The Gospel according to Frozen II (or, why Elsa is Jesus)

(This post contains spoilers. Go watch "Frozen II" before you read it)

Introduction, disclaimers, and thesis

First, I'm going to give the same disclaimer that I gave in "The Gospel according to Disney's "Frozen"". Like the first movie, Frozen II is not explicitly "Christian", in the way that a movie like "The Passion of the Christ" is. It makes no definitive statements about Christianity. It can be, and has been, interpreted in many different ways by many different people, ranging from insightful to ridiculous. You, too, are free to construct your own person headcanon however you want, without being subject to any external influences.

So you don't have to see Frozen II with a Christian interpretation - but if you want to look into the deeper layers of its meaning, it's all there, richly infused throughout the whole story.

In fact, Frozen II is quite remarkably Christian in one very important sense: its whole universe is built from the ground up with a singular purpose, to place the Christ-figure of the story at its very center. Such stories are quite rare. Sure, many stories will dabble with a Christ-figure: they'll perhaps have a character walk on water, or perform a heroic sacrifice. Such references often do not reach any serious levels of depth. But in Frozen II, every major piece of its lore is there to connect its Christ-figure character to Jesus, the Son of God and Man.

Who is this character? Who else could it be but Elsa? Frozen II is fundamentally about her: her calling, her journey, her transformation and acceptance into her true role in the universe. And Elsa is Jesus: or more precisely, her role as the Fifth Spirit is analogous to Jesus's role in the real world. Of course, this analogy is bound to be slightly imperfect, but the points of similarity are numerous and profound, and occupy crucial points in the story.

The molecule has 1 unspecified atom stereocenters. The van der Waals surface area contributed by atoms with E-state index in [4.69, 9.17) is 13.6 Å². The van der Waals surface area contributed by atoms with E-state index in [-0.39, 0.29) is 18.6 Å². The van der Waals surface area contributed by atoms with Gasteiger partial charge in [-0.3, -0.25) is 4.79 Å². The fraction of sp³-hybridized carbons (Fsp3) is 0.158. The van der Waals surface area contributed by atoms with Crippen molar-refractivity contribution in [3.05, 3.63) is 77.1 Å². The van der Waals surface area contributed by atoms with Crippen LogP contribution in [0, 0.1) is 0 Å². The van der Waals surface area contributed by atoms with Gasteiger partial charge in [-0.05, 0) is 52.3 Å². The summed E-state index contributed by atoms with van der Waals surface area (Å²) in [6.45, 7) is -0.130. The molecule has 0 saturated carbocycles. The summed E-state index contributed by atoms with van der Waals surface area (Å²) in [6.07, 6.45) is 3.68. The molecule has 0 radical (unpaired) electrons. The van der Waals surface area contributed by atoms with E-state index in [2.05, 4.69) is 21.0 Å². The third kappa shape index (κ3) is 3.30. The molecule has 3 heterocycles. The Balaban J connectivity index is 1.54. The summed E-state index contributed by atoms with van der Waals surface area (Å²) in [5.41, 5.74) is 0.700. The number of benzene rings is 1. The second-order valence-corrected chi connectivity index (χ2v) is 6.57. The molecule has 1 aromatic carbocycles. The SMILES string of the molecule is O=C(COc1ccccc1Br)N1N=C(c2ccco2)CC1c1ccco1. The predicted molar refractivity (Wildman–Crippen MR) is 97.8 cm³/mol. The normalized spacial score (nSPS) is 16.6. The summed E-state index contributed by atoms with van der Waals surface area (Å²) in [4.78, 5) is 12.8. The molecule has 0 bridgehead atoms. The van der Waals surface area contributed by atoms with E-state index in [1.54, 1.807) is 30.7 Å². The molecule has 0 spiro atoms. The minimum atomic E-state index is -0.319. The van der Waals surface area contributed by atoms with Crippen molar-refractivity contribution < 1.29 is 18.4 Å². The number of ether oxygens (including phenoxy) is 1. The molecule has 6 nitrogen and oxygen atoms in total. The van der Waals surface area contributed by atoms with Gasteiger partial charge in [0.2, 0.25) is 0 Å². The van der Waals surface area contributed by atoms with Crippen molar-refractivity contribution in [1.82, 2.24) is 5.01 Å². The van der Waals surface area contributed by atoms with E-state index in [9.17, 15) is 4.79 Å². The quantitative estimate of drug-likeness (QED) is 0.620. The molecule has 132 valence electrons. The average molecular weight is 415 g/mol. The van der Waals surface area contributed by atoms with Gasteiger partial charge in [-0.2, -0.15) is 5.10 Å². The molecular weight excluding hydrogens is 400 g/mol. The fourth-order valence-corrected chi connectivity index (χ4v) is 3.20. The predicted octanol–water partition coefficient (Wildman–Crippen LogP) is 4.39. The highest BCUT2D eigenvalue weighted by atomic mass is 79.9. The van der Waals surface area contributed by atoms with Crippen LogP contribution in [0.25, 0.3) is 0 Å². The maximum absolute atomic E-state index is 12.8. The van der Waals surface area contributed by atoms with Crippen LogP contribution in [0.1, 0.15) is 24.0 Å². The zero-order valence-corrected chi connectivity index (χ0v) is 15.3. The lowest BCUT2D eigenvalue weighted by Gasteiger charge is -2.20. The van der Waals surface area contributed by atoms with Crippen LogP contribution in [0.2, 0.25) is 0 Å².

What I'm saying is that Elsa is one of the clearest case of a Christ-figure that I have ever seen in any work of fiction. This level of similarity to Jesus himself - close but not exactly the same - actually creates a problem of its own, and necessitates another disclaimer. Here it is:
I most seriously urge you not to get your Christology from a Disney movie. If you want to know about the real Jesus, go read the Bible. Yes, Elsa has some major points of similarities with Jesus, and we should employ such points to illuminate our understanding for them both. But keep in mind that there are some dissimilarities as well.